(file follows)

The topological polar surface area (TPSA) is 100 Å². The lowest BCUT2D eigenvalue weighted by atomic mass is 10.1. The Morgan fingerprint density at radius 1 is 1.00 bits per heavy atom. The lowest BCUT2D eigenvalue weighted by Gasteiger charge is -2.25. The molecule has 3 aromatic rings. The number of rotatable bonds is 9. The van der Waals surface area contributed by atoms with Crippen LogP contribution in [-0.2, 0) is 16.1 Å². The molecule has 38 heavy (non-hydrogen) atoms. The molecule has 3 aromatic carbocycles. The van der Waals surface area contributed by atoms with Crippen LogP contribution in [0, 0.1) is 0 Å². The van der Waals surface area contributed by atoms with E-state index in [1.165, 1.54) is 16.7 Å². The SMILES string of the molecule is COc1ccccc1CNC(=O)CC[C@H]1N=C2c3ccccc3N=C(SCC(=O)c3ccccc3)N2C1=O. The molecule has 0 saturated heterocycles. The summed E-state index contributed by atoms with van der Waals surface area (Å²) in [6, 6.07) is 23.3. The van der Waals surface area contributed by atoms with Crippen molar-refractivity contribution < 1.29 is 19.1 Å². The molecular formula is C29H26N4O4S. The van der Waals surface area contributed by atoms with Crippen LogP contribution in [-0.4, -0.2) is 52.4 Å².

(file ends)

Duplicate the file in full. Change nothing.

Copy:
The topological polar surface area (TPSA) is 100 Å². The lowest BCUT2D eigenvalue weighted by atomic mass is 10.1. The Morgan fingerprint density at radius 1 is 1.00 bits per heavy atom. The lowest BCUT2D eigenvalue weighted by Gasteiger charge is -2.25. The molecule has 3 aromatic rings. The number of rotatable bonds is 9. The van der Waals surface area contributed by atoms with Crippen LogP contribution in [-0.2, 0) is 16.1 Å². The molecule has 38 heavy (non-hydrogen) atoms. The molecule has 3 aromatic carbocycles. The van der Waals surface area contributed by atoms with Crippen LogP contribution in [0, 0.1) is 0 Å². The van der Waals surface area contributed by atoms with E-state index in [1.165, 1.54) is 16.7 Å². The SMILES string of the molecule is COc1ccccc1CNC(=O)CC[C@H]1N=C2c3ccccc3N=C(SCC(=O)c3ccccc3)N2C1=O. The molecule has 0 saturated heterocycles. The summed E-state index contributed by atoms with van der Waals surface area (Å²) in [6, 6.07) is 23.3. The van der Waals surface area contributed by atoms with Crippen molar-refractivity contribution < 1.29 is 19.1 Å². The molecular formula is C29H26N4O4S. The van der Waals surface area contributed by atoms with Crippen LogP contribution in [-0.4, -0.2) is 52.4 Å².